Death Penalty: Legality and Morality Relationship

Every law requires not only the comprehensive analysis of the circumstances but also the identification of the relationships between legality and morality. In other words, the application of the law requires the penetration into the moral assessment of the particular legal case. As a rule, illegal things are immoral and vice versa. However, there are complicated cases as well. For example, capital punishment, the dispute over which remains tense and highly politicized as stakes are too high. Is it moral to apply the death penalty?

On the one hand, the death penalty makes a morally corrupting effect on society. It has a direct impact on people who are involved in it and indirect impact on the whole society by the very fact of having the death penalty that affirms the brutalizing idea that killing may be fair and beneficial to society (“Arguments against Capital Punishment” par. 44). As the main principle of the law is the balance of personal freedom and common well-being, capital punishment should be considered as an anti-legal act.

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Besides, in the case of the capital punishment, friends and relatives of the offender are also punished as it can make such a strong influence that can lead to suicide or madness, not to mention the moral suffering. Capital punishment is an attack on the moral principle of the personal immunity of the individual as people tend to equate morality to non-violence. Speaking of the welfare of the society, the key objective is to eliminate the damage caused by a criminal while the death penalty reimburses nothing. Additionally, the execution of the innocent that might occur due to mistakes or flaws in the justice system is the paramount argument against capital punishment.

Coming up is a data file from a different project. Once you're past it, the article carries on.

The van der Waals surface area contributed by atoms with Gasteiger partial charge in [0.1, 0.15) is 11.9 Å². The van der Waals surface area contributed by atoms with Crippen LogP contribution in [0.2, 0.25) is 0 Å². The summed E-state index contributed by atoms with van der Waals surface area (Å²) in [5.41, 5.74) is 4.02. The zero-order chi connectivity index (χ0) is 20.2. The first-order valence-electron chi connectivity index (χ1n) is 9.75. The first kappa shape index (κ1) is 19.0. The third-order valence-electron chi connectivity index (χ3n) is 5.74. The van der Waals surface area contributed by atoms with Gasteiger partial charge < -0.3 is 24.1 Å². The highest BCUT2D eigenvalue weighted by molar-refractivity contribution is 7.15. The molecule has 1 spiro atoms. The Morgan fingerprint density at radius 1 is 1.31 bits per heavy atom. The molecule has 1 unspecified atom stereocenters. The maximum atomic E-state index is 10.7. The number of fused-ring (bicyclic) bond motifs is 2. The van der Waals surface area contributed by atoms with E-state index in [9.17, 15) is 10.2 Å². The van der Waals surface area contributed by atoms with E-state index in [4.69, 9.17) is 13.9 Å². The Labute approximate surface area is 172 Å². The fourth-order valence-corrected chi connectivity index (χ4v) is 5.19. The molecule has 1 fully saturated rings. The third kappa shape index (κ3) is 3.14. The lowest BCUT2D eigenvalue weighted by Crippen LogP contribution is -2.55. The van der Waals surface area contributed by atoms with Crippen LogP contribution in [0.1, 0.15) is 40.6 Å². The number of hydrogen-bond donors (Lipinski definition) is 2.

On the other hand, the death penalty might be considered as a legal act because it is applied as a punishment for the murder, particularly, retribution (Howard par. 5). The above argument is the most prevalent one. Capital punishment is superior to other forms of punishment concerning the psychological criteria. The convict knows about death in advance, and it undoubtedly makes the death penalty more severe than the other punishment.

The advocates justify capital punishment as it deters others from committing a similar crime. However, the mentioned argument that is based on the intimidating effect may seem significant only at first glance. At a deeper approach, it is easily refuted as the death of the criminal is less efficient in preventing the crime than his continuous and desperate existence in prison. Moreover, the death penalty is sometimes considered as the benefit to the society that eliminates dangerous criminals. It may be objected as the society could secure itself by the life confinement.

To sum up, capital punishment remains a controversial issue. Consequently, even legal things might be immoral. I agree with the opponents of capital punishment and believe that it should not be introduced. 

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